Then there are the cases in which perhaps a culture could adapt in the second sense I gave – plug ins, modules, means to get along or translate ideas into their idioms – but we’re trying instead to completely overwrite them, and if that fails, writing them off instead of considering less radical approaches. Or our ideal template is too much for everyone and these cultures are just early failure points.

    Sooner or later you get into serious conflict about whether the ideal template actually is the way to go, and somebody manages to rally serious force against it. Or its proponents have such an all or nothing mindset that they can accept no substitutions.

    On the individual level, it applies whether you are trying to design a system that can send everyone to college, or a college that can usefully accommodate everyone. On the cultural level, well, are we trying to pacify Afghanistan, solve the problems of African Americans, or Native Americans, or Appalachian Americans, or what? And by assimilating them to what exactly?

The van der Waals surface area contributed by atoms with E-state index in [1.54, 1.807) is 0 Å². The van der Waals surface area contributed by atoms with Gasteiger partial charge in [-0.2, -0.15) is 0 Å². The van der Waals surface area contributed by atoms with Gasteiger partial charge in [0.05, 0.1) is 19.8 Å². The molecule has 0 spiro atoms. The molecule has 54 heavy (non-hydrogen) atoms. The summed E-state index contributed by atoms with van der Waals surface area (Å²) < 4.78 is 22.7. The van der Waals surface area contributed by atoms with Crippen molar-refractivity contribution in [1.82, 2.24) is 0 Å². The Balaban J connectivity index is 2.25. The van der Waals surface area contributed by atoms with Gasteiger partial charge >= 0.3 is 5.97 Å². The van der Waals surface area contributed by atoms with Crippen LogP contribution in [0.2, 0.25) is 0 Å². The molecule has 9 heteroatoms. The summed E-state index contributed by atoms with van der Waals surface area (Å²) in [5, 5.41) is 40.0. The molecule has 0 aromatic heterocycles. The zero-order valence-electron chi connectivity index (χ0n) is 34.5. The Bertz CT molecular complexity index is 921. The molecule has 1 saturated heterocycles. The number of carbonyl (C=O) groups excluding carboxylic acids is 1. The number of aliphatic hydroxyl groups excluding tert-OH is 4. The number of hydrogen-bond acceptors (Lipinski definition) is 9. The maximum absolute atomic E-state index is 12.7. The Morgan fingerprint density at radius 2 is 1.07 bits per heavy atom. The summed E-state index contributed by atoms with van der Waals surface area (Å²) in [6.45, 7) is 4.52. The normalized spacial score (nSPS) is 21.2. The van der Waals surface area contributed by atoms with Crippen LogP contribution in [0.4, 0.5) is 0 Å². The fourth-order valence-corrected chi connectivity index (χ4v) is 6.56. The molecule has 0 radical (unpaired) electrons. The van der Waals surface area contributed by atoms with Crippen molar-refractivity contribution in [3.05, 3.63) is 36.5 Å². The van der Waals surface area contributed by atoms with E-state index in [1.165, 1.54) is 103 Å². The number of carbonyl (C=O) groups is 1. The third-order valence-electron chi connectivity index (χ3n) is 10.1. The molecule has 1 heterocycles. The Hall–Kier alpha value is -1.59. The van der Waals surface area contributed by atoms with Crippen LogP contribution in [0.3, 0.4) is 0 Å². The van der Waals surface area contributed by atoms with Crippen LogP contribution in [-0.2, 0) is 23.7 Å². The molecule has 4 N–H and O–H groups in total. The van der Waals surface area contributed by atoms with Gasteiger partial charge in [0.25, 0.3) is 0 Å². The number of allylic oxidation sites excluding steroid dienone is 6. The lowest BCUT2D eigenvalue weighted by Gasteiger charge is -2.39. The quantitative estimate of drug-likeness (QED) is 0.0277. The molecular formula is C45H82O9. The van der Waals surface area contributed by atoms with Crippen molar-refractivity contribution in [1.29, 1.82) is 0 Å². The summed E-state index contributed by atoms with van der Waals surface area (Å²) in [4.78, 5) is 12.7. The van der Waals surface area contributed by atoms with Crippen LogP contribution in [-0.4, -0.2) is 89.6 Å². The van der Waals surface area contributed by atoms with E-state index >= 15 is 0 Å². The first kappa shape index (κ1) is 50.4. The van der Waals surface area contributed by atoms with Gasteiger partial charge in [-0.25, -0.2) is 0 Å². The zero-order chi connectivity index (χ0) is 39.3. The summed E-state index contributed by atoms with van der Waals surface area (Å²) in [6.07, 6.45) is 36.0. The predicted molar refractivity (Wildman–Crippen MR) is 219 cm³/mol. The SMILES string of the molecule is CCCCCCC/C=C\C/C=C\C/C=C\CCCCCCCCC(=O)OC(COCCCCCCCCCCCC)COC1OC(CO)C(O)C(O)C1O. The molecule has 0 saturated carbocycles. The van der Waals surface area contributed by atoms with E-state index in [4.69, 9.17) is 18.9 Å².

Occasionally I think American progressives know all this and can’t admit it, because as pursuers of the perfect society template they cannot admit that many will not belong, and what would have to happen next. Except maybe for the Appalachians, they had a good run of openness about that in 2016. OTOH, if you idea of society doesn’t demand perfection, you can be pretty flexible about letting people(s) find their way, compete, conflict with others, etc.